"In the rush to monetize the Internet, the little guy is getting pushed out," says Benjamin Wayne, a digital media strategist and CEO of Fliqz.
Since I can't find the article online, I'll quote more than I had planned to. Later the article says:
"User-generated content is one of the most democratic developments in the creative world since the days of Homer," says Paul Levinson, author of "New New Media" and a media studies professor at Fordham University in New York. "People can distribute their own creations widely and easily for the first time in history," he says. "They will not give that up easily."
Wayne says that the great illusion of widespread access to storytelling tools is that everyone has a meaningful ability to tell their own story. In fact, very few are capable of telling a story that the rest of us want to pay to watch, he says. "Everyone wants to create this," he says, "but nobody wants to consume it."
This is where I think the internet strategists are getting it wrong. It's not true that nobody wants to consume user-generated content. It's just that people in other villages aren't interested in it.
People haven't changed much since the days when news and entertainment meant the village bard in the village square. Just because we can connect with thousands of people around the world about any issue under the sun doesn't mean our brains have suddenly changed to suit it. Yes, we surf the web and look at the occasional skateboard-riding dog, but our substantial web connections happen among a relatively small number of people. Even the word "surf" implies not entering the water but merely skimming the surface. When people want to dive in, they still look for their village.
I'm becoming increasingly convinced that the internet is splitting into two internets: the local democratic village, and the global corporate marketplace. Using the terms of the "identity interaction braid" in this paper, the internet is undergoing a split between selection interactions, which can be huge in scope, and those of mobilization and commitment, which require reduced scope. Maybe we need separate terms for these two internets. Maybe the "internet" is a village while the "Internet" is a global marketplace.
As I remember it, the early web (and here I'm talking the early 80s, when I first used it) did a better job of helping people navigate connections between local and global than it does now that the marketplace has become more prominent. If you remember "logging in" to a BBS or joining a listserv, you can remember how web gatherings felt more like locations than big "sites" like Facebook do today. Maybe it was easier to feel like there were online communities when there were fewer people online; but I think the culture of the web has changed too.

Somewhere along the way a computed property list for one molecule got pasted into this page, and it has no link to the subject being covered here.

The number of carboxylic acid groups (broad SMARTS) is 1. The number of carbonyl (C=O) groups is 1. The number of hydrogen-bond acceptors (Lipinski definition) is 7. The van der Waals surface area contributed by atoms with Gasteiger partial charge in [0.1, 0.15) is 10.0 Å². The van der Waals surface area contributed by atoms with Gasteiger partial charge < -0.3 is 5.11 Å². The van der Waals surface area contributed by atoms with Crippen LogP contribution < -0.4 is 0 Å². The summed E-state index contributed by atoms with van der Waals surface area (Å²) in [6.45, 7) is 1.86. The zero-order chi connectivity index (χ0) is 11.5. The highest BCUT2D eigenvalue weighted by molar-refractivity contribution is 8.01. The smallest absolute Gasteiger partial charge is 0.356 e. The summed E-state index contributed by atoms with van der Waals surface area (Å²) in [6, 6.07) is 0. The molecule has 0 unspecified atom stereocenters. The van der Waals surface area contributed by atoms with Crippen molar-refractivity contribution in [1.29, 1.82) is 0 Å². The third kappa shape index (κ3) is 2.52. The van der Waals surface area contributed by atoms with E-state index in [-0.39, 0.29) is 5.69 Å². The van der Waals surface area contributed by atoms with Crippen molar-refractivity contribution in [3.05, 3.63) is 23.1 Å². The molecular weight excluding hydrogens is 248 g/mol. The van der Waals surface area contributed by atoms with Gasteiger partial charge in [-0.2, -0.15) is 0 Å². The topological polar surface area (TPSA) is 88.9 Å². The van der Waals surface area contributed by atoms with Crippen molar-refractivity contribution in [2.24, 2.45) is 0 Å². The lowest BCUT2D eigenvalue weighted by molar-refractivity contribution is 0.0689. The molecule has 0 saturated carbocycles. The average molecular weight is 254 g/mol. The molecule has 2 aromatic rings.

Some of the messages, beliefs and assumptions that improve selection interactions wreak havoc in the worlds of mobilization and commitment. This impacts storytelling as well as other interactions. Not only are we told that only purposeful stories deserve to be called stories, and that stories should be rated by popularity as if they were toasters; we are also told that bigger groups are always better, no matter what activity takes place in them. Size provides power and utility in the marketplace, but in the village it can be harmful. Some so-called community sites prominently display the number of group members in ways that suggest groups succeed only when they grow large. And to hear people talk about their amateur video postings, you'd think that stories only matter if thousands of people are watching. That's not how people interact: it's how companies sell their wares. Turning every act of storytelling into a super-sized marketplace activity may put more money into the hands of web service providers, but it goes against what stories have done in human groups for thousands of years. The clever insertion of the word "you" in YouTube did not bring television into the village, as it seemed to promise; it dragged stories out of the village and into the marketplace.